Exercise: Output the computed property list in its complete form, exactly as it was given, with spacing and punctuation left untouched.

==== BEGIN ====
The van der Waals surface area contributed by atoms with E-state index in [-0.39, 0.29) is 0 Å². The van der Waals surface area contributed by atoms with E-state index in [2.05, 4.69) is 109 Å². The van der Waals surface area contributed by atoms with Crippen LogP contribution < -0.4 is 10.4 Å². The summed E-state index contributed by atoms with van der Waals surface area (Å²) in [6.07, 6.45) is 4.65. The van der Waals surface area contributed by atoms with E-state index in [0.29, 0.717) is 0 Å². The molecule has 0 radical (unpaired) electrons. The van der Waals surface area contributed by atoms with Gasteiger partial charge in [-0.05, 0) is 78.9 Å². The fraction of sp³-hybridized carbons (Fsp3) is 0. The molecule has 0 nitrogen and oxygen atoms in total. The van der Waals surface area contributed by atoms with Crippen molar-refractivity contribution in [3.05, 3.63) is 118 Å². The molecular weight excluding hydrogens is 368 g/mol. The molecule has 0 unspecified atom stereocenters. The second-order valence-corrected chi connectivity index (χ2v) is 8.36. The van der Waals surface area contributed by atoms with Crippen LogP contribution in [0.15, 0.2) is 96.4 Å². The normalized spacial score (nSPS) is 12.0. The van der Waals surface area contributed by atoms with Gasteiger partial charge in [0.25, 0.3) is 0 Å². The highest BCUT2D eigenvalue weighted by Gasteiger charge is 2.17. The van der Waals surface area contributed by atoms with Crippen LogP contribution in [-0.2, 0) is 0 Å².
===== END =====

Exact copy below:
The van der Waals surface area contributed by atoms with E-state index in [-0.39, 0.29) is 0 Å². The van der Waals surface area contributed by atoms with E-state index in [2.05, 4.69) is 109 Å². The van der Waals surface area contributed by atoms with Crippen LogP contribution < -0.4 is 10.4 Å². The summed E-state index contributed by atoms with van der Waals surface area (Å²) in [6.07, 6.45) is 4.65. The van der Waals surface area contributed by atoms with E-state index in [0.29, 0.717) is 0 Å². The molecule has 0 radical (unpaired) electrons. The van der Waals surface area contributed by atoms with Gasteiger partial charge in [-0.05, 0) is 78.9 Å². The fraction of sp³-hybridized carbons (Fsp3) is 0. The molecule has 0 nitrogen and oxygen atoms in total. The van der Waals surface area contributed by atoms with Crippen molar-refractivity contribution in [3.05, 3.63) is 118 Å². The molecular weight excluding hydrogens is 368 g/mol. The molecule has 0 unspecified atom stereocenters. The second-order valence-corrected chi connectivity index (χ2v) is 8.36. The van der Waals surface area contributed by atoms with Crippen LogP contribution in [0.15, 0.2) is 96.4 Å². The normalized spacial score (nSPS) is 12.0. The van der Waals surface area contributed by atoms with Gasteiger partial charge in [0.25, 0.3) is 0 Å². The highest BCUT2D eigenvalue weighted by Gasteiger charge is 2.17. The van der Waals surface area contributed by atoms with Crippen LogP contribution in [-0.2, 0) is 0 Å².